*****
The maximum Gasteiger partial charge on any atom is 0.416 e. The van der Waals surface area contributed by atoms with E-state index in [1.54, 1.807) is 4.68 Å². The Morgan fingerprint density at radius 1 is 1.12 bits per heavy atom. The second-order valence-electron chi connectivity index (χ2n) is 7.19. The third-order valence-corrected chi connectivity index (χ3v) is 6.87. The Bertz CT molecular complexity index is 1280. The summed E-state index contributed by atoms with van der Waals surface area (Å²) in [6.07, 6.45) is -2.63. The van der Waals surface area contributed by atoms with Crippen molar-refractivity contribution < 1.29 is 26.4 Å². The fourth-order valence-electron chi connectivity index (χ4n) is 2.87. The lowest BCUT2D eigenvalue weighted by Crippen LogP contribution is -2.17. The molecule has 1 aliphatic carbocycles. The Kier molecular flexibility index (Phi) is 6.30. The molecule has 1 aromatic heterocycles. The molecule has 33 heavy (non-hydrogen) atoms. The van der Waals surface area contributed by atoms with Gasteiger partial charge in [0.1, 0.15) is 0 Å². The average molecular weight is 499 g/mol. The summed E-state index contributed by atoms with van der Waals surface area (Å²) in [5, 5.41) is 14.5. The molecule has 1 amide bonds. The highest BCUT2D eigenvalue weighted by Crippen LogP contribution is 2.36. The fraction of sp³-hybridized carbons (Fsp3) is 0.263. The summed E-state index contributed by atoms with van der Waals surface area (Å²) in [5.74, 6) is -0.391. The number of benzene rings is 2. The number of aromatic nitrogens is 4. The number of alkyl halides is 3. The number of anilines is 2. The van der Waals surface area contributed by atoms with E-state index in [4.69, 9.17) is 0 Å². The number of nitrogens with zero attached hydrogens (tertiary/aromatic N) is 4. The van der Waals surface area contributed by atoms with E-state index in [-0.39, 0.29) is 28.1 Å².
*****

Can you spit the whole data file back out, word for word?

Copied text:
The maximum Gasteiger partial charge on any atom is 0.416 e. The van der Waals surface area contributed by atoms with E-state index in [1.54, 1.807) is 4.68 Å². The Morgan fingerprint density at radius 1 is 1.12 bits per heavy atom. The second-order valence-electron chi connectivity index (χ2n) is 7.19. The third-order valence-corrected chi connectivity index (χ3v) is 6.87. The Bertz CT molecular complexity index is 1280. The summed E-state index contributed by atoms with van der Waals surface area (Å²) in [6.07, 6.45) is -2.63. The van der Waals surface area contributed by atoms with Crippen molar-refractivity contribution < 1.29 is 26.4 Å². The fourth-order valence-electron chi connectivity index (χ4n) is 2.87. The lowest BCUT2D eigenvalue weighted by Crippen LogP contribution is -2.17. The molecule has 1 aliphatic carbocycles. The Kier molecular flexibility index (Phi) is 6.30. The molecule has 1 aromatic heterocycles. The molecule has 33 heavy (non-hydrogen) atoms. The van der Waals surface area contributed by atoms with Gasteiger partial charge in [0.1, 0.15) is 0 Å². The average molecular weight is 499 g/mol. The summed E-state index contributed by atoms with van der Waals surface area (Å²) in [5, 5.41) is 14.5. The molecule has 1 amide bonds. The highest BCUT2D eigenvalue weighted by Crippen LogP contribution is 2.36. The fraction of sp³-hybridized carbons (Fsp3) is 0.263. The summed E-state index contributed by atoms with van der Waals surface area (Å²) in [5.74, 6) is -0.391. The number of benzene rings is 2. The number of aromatic nitrogens is 4. The number of alkyl halides is 3. The number of anilines is 2. The van der Waals surface area contributed by atoms with E-state index in [4.69, 9.17) is 0 Å². The number of nitrogens with zero attached hydrogens (tertiary/aromatic N) is 4. The van der Waals surface area contributed by atoms with E-state index in [-0.39, 0.29) is 28.1 Å².